If your construction firm doesn’t qualify for some of Mr Osborne’s autumn handout there are alternative funding options
The announcement of the largest house building programme since the 1970’s has no doubt got the hard hat and hi-vis fraternity sharpening their trowels. However, it might be pencils that need sharpening when it comes to working out how to pay for it.
If you go back a few years and consider the speed at which most finance companies ran away from funding anything linked to the construction industry you wonder how anything ever got built. The hiatus that evolved from the demise of the local bank manager taking an informed and hands on approach was a worrying time for smaller construction businesses when staff needed paying and material had to be paid for.
Thrown in the skip
The words JCT Contract, DOM Contract and Applications for Payment used to get funders reaching for the ‘Declined’ stamp before they had read much more of the proposal. The problem was of course that funders aren’t builders, and a lack of understanding the tricks of the trade saw fingers burnt and the shutters come down.
Luckily, some members of the alternative finance industry decided it was time to actually get to understand the small print of these documents in order to find a solution to a problem, rather than decline a perceived problem altogether and, as a result, have developed construction finance.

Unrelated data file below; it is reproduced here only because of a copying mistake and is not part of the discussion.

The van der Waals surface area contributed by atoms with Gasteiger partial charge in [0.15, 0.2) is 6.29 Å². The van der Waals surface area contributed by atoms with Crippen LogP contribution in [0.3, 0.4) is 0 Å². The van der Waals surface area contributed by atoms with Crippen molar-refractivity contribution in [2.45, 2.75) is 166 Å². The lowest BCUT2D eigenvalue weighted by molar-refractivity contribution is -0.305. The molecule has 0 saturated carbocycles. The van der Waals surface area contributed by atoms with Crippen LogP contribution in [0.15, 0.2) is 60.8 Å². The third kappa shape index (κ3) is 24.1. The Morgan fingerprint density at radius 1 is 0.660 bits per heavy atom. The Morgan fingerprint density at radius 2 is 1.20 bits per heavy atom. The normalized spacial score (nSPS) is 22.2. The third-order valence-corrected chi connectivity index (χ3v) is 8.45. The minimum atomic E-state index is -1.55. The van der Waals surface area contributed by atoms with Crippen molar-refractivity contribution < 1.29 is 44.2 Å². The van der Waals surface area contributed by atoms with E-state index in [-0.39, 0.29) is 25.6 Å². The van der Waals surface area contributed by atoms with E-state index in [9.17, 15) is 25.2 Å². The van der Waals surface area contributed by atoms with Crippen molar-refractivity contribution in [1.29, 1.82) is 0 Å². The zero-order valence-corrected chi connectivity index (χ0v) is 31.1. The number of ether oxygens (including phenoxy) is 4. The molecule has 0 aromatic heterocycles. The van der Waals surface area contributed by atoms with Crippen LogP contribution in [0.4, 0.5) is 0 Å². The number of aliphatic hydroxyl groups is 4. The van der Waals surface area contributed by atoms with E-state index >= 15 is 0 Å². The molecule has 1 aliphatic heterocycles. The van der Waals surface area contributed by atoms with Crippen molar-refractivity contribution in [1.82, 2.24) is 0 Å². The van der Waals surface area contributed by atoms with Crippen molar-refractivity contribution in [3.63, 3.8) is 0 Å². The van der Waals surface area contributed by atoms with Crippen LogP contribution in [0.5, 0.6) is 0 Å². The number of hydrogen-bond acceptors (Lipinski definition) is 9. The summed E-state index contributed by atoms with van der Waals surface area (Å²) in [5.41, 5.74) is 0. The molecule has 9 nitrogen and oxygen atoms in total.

These days, with the involvement of experienced quantity surveyors in a lot of cases, an expert review of the contracts involved can result in a level of cash being released that is both comfortable for the lender and adequate for the needs of the guys on site.
For obvious reasons the levels of funding are not in the high 80% – 95% range associated with other types of receivables finance, however, one clear advantage is that cash can be generated from uncertified applications for payment; a real boon when those Friday afternoon brown envelopes need filling.
Avoid a concrete wall
On top of the many other building projects up and down the country there are now 400,000 affordable homes, 135,000 shared ownership homes and around 8,000 specialist homes for older residents and people with disabilities going up by 2021.
Any business looking for a piece of the action will need to do the cashflow groundwork in good time and try to avoid talking to people who don’t know their adze from their earth rammer.
A chat with us can help you do just that; we can put you in touch with the companies doing their bit to make the construction finance playing field just a little more (spirit) level.
by Steve Leeves